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Marine Wildlife News: Seals Returned To Wild, Dolphin Says Adieu, Irish Sea Life Revealed

14th March 2015
Marine Wildlife News: Seals Returned To Wild, Dolphin Says Adieu, Irish Sea Life Revealed

#MarineWildlife - Cute by name, cute by nature: Sherkin, Buoy and Splash were returned to the wild after being nursed back to health by the volunteers at Seal Rescue Ireland.

As the Irish Examiner reports, the three young seals – rescued after tips from the public from locations in Cork and Kerry – were rehabilitated over the past three months at the new marine wildlife refuge in Courtown.

But they were finally fit to return to the open water last weekend at Fountainstown beach in Co Cork. The Irish Examiner has much more HERE.

As three return to Irish waters, another says adieu – as Clet the lone dolphin has now been spotted off the Dorset coast, according to the Bournemouth Echo.

Last spotted between Ireland and Scotland's west coast in December, the solitary cetacean first noted in French waters in 2008 appears to have completed a full loop around the island of Ireland.

Along the way he bypassed Dingle's famous resident Fungie and spent a few days in the company of fellow 'dolphina-non-grata' Sandy, also known as Dusty.

Now he's attracting the attention of locals at Portland, south of Weymouth, across the English Channel from his original splashing grounds.

Closer to home, conservationists in the the North West of England have released a video documenting the wealth of wildlife living in the Irish Sea as a reminder to political movers and shakers of the importance of its protection.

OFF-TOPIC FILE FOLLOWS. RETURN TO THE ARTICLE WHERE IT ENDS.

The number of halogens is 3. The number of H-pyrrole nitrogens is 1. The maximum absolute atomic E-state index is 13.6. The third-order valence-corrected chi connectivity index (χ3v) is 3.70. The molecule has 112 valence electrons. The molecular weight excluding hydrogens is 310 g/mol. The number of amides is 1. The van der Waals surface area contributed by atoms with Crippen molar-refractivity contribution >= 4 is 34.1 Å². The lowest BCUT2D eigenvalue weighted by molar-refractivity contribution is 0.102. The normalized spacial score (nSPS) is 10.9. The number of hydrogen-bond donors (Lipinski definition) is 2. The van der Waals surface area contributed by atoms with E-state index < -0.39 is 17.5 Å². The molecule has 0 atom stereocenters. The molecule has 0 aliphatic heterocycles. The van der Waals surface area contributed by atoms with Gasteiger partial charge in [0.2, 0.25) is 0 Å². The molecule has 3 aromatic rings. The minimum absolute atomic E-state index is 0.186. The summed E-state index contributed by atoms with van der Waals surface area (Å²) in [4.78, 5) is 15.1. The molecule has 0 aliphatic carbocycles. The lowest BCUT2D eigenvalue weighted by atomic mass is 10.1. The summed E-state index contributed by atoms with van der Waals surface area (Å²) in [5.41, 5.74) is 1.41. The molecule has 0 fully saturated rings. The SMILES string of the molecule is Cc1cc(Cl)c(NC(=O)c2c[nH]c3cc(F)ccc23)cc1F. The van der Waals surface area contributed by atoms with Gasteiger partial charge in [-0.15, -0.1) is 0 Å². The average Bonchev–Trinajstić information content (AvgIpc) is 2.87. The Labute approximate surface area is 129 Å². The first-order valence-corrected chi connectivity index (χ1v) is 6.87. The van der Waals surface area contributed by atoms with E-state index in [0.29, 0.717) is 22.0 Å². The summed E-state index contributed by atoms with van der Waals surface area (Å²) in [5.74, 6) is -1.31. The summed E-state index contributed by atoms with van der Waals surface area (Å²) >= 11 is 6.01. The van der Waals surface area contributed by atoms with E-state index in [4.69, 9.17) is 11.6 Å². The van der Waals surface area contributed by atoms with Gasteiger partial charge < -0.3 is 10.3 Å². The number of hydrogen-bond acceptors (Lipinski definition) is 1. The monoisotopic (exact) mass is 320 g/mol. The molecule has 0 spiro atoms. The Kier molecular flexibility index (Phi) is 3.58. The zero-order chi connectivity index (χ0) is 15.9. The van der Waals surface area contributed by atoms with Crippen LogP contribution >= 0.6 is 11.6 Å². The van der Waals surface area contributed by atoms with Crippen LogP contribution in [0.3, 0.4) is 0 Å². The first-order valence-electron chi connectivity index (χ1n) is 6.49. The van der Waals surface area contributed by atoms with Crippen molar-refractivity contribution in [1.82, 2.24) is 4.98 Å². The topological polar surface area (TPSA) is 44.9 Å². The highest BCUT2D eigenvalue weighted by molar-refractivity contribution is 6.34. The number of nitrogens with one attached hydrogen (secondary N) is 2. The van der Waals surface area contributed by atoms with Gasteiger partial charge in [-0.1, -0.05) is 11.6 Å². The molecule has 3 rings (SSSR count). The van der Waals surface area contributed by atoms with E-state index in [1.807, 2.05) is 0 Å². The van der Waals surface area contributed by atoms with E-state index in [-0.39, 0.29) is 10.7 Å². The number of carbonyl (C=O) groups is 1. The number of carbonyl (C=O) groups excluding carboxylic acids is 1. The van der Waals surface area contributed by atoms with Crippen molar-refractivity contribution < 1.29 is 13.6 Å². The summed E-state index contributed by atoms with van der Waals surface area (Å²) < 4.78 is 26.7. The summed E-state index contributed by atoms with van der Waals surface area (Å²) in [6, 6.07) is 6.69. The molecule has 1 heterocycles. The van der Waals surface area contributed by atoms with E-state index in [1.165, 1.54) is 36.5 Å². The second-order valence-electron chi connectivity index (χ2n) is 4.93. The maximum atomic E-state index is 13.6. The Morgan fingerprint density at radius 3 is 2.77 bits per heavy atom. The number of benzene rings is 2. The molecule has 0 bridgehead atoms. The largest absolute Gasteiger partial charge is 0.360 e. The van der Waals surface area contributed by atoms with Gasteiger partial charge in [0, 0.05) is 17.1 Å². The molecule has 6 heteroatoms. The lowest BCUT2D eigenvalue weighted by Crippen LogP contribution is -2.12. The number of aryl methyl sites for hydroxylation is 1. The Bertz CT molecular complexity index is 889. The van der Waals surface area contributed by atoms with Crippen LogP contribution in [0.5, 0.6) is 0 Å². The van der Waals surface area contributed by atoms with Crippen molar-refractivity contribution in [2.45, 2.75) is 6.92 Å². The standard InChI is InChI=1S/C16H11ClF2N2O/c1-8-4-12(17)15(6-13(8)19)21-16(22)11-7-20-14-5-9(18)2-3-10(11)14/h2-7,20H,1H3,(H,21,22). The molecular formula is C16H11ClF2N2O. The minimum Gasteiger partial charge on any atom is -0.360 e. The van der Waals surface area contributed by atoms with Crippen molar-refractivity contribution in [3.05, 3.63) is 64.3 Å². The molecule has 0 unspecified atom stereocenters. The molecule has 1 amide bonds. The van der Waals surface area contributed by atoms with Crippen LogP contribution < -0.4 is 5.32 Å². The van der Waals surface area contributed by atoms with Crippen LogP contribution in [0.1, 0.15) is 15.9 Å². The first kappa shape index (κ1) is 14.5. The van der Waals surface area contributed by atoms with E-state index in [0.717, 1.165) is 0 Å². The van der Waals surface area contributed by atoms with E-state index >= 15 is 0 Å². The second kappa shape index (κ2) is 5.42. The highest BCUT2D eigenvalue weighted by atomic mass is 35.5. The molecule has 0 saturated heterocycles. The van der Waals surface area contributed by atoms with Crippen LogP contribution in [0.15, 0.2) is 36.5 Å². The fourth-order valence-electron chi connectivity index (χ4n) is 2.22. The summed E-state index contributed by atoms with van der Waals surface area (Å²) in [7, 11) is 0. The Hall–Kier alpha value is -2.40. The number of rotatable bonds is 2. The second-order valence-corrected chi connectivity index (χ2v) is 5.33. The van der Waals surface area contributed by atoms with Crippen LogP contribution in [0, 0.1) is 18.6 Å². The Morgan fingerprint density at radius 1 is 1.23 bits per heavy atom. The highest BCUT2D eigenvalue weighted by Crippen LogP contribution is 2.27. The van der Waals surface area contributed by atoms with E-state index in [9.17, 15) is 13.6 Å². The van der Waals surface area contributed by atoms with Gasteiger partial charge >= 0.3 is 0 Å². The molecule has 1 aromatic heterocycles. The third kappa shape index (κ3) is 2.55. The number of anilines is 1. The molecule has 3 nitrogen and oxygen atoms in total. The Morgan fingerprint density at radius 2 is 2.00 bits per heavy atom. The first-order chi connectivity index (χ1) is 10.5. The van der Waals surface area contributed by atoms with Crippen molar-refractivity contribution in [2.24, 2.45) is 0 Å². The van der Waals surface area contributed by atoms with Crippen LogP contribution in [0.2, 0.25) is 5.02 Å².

Groups such as the North West Wildlife Trusts have criticised Westminster for 'lack of ambition' over the past year since plans for a network of well over 100 Marine Conservation Zones (MCZs) were scaled back to just 27 approvals in November 2013.

More recently a further 23 MCZs were designated proposed, only two of which are out of out of seven proposals covering the waters between Britain's west coast and Ireland (updated Tuesday 17 March).

Published in Marine Wildlife
MacDara Conroy

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MacDara Conroy

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MacDara Conroy is a contributor covering all things on the water, from boating and wildlife to science and business

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Marine Wildlife Around Ireland One of the greatest memories of any day spent boating around the Irish coast is an encounter with marine wildlife.  It's a thrill for young and old to witness seabirds, seals, dolphins and whales right there in their own habitat. As boaters fortunate enough to have experienced it will testify even spotting a distant dorsal fin can be the highlight of any day afloat.  Was that a porpoise? Was it a whale? No matter how brief the glimpse it's a privilege to share the seas with Irish marine wildlife.

Thanks to the location of our beautiful little island, perched in the North Atlantic Ocean there appears to be no shortage of marine life to observe.

From whales to dolphins, seals, sharks and other ocean animals this page documents the most interesting accounts of marine wildlife around our shores. We're keen to receive your observations, your photos, links and youtube clips.

Boaters have a unique perspective and all those who go afloat, from inshore kayaking to offshore yacht racing that what they encounter can be of real value to specialist organisations such as the Irish Whale and Dolphin Group (IWDG) who compile a list of sightings and strandings. The IWDG knowledge base has increased over the past 21 years thanks in part at least to the observations of sailors, anglers, kayakers and boaters.

Thanks to the IWDG work we now know we share the seas with dozens of species who also call Ireland home. Here's the current list: Atlantic white-sided dolphin, beluga whale, blue whale, bottlenose dolphin, common dolphin, Cuvier's beaked whale, false killer whale, fin whale, Gervais' beaked whale, harbour porpoise, humpback whale, killer whale, minke whale, northern bottlenose whale, northern right whale, pilot whale, pygmy sperm whale, Risso's dolphin, sei whale, Sowerby's beaked whale, sperm whale, striped dolphin, True's beaked whale and white-beaked dolphin.

But as impressive as the species list is the IWDG believe there are still gaps in our knowledge. Next time you are out on the ocean waves keep a sharp look out!

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